Leafy greens are abundant in calcium and magnesium, the active minerals that stimulate progesterone production.
Healthy fat consumption has been linked to increased progesterone and decreased anovulation and fats (such as those found in avocado) are required for overall hormone production (hormones are made up of lipids, a molecule in fat).
Recipes to try: Dark Chocolate Avocado Fudge Fertility Smoothie, Fajita Stuffed Sweet Potatoes + Creamy Avocado Sauce, Mexican Hot Chocolate Avocado Pudding from the Fertility Boosting Fundamentals Guide
Bananas are a great source of vitamin b6, which works to decrease estrogen and increase progesterone levels, helping your body find an optimal balance.
Cruciferous veggies such as kale, cabbage, cauliflower, broccoli and Brussels Sprouts contain sulphur compounds that help our bodies eliminate excess estrogen, working to restore an optimal balance of progesterone to estrogen in the body.
Recipes to try: Hormone Balancing Roasted Chipotle Cauliflower Tacos, Healthy Maple Molasses Glazed Brussels Sprouts, Broccoli Cheddar Stuffed Baked Potatoes or Kale Caesar Salad from the 28-Day Hormone Balance Reset Plan
As you transition into your luteal phase, your body craves foods that support progesterone production so that it can rise enough to stimulate a healthy growth of your uterine lining. Luckily, this recipe’s primary ingredients (b6-vitamin-rich bananas and walnuts) do just that.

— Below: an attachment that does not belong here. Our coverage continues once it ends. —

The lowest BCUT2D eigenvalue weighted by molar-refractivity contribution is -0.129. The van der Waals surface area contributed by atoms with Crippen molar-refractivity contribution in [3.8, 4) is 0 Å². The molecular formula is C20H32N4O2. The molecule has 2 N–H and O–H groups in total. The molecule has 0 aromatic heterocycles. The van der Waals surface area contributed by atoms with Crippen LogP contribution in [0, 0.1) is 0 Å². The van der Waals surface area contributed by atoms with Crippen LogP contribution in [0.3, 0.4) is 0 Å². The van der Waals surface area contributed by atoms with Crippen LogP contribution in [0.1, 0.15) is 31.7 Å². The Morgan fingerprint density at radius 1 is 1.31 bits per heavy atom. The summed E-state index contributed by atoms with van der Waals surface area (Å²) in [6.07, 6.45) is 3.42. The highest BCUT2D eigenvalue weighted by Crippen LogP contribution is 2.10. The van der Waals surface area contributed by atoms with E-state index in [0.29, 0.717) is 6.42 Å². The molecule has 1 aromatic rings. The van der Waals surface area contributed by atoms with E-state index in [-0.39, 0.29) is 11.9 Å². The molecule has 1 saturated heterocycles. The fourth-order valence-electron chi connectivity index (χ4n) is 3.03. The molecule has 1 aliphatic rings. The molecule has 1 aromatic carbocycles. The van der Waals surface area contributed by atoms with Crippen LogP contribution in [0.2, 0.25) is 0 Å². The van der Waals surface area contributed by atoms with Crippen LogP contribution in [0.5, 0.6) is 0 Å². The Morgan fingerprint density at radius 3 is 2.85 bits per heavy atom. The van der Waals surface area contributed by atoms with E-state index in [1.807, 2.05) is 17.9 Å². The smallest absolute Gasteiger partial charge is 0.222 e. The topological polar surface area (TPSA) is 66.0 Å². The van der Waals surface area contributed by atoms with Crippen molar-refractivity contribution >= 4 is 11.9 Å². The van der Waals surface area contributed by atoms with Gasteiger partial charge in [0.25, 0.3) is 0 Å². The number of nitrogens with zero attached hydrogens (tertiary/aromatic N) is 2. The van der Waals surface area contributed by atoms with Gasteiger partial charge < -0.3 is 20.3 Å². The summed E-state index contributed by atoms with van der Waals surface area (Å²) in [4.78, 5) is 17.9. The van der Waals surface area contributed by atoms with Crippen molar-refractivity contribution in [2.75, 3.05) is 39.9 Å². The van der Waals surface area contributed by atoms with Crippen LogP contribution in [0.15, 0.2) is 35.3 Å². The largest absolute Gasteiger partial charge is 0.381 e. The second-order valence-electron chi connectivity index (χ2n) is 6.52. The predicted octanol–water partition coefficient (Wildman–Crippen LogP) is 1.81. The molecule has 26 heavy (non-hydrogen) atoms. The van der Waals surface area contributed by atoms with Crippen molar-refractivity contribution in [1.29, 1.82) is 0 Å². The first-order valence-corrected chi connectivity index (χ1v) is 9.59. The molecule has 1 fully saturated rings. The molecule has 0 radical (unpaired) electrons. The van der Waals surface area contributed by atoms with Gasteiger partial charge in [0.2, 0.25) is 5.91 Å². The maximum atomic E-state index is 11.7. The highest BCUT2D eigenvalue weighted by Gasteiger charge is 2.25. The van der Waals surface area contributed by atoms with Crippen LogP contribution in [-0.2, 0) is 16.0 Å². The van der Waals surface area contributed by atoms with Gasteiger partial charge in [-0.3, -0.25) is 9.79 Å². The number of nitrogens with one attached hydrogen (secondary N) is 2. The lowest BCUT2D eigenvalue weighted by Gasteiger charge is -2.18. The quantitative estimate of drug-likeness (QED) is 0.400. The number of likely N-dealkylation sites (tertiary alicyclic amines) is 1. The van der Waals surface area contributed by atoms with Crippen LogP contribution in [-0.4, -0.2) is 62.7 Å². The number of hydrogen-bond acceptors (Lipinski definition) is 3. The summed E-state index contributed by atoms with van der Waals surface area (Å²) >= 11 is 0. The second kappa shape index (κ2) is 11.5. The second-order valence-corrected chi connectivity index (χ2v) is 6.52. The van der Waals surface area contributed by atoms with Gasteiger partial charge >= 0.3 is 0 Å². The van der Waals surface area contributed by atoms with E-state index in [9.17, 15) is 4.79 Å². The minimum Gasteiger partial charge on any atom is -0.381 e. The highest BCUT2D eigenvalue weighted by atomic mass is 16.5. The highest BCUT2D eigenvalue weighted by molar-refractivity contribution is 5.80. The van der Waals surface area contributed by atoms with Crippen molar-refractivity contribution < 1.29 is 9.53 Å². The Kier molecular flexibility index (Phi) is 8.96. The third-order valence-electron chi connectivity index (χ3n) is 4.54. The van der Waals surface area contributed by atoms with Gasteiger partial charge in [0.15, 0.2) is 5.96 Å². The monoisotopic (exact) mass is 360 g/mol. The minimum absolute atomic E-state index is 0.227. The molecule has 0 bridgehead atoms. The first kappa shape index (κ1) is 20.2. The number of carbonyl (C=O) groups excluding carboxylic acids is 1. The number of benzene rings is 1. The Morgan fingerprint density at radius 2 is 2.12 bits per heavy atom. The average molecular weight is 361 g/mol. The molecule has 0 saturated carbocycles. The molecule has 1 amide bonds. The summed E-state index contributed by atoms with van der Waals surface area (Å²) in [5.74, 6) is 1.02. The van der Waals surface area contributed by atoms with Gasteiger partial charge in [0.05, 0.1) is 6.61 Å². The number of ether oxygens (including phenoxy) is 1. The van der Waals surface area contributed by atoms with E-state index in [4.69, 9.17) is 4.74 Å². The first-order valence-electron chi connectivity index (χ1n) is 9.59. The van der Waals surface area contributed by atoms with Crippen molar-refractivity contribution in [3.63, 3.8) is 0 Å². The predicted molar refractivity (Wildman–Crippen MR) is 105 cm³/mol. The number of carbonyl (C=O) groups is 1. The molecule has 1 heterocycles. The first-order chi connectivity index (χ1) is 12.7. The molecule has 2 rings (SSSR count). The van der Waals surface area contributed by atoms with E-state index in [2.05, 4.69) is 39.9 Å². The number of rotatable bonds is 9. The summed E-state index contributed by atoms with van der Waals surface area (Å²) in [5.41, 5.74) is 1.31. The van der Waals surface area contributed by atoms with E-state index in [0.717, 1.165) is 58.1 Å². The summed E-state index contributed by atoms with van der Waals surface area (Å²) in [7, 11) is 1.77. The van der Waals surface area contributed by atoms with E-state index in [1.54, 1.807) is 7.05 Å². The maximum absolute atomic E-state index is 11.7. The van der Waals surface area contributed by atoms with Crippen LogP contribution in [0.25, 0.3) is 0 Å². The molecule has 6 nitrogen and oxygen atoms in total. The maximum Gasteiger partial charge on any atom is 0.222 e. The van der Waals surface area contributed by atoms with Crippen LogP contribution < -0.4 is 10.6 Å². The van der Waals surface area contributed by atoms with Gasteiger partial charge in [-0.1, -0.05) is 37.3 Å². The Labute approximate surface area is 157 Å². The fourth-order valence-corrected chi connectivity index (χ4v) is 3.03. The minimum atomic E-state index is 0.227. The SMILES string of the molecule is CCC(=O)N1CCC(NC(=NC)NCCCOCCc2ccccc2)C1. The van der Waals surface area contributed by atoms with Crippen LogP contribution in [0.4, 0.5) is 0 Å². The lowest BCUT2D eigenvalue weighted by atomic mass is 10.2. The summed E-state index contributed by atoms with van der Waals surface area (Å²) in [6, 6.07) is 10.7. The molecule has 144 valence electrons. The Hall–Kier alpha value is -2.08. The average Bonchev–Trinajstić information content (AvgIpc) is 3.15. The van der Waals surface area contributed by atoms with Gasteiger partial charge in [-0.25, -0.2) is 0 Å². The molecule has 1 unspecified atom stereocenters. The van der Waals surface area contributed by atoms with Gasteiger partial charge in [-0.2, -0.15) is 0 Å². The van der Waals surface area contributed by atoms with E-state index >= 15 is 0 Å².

Bananas are also loaded with potassium, which help to flush out bloat and excess salt, as well as magnesium, which works to reduce anxiety and stress.
The oats also boost your progesterone levels and feel-good hormone serotonin, which tends to drop during this phase, leading to feelings of stress or sadness (hi, pms). Because of this dip, you also tend to crave sweets or carbs that give you a temporary boost, but mess with blood sugar in the long run. Thus working in this treat of complex carbohydrates (along with plenty of quality fat, fiber and protein) helps to satisfy cravings without the subsequent sugar crash. Snag the recipe below!
Incorporating a variety of progesterone-boosting foods into your diet (especially in the weeks leading up to your period) can be an easy, effective and tasty way to reduce symptoms of PMS, have a healthier period and menstrual cycle, and naturally boost fertility.
For more tips on how to support your hormones and body through delicious hormone-balancing recipes and foods check out my 28-Day Hormone Balance Reset Plan. Or, if you need recipes specifically designed to optimize fertility for you and your partner, I think you’ll find the Fertility Boosting Fundamentals Guide incredibly helpful.
These delicious no-bake banana bread balls + cardamom cream are rich in nutrients that work to naturally boost progesterone levels and reduce PMS as a result.
Author: Lauren Chambers
Servings: 8-12 large balls
Recipe Type: treat, dessert, snack
I’m honored to support you on your journey to optimal hormone health + happiness. Thanks for being here babe.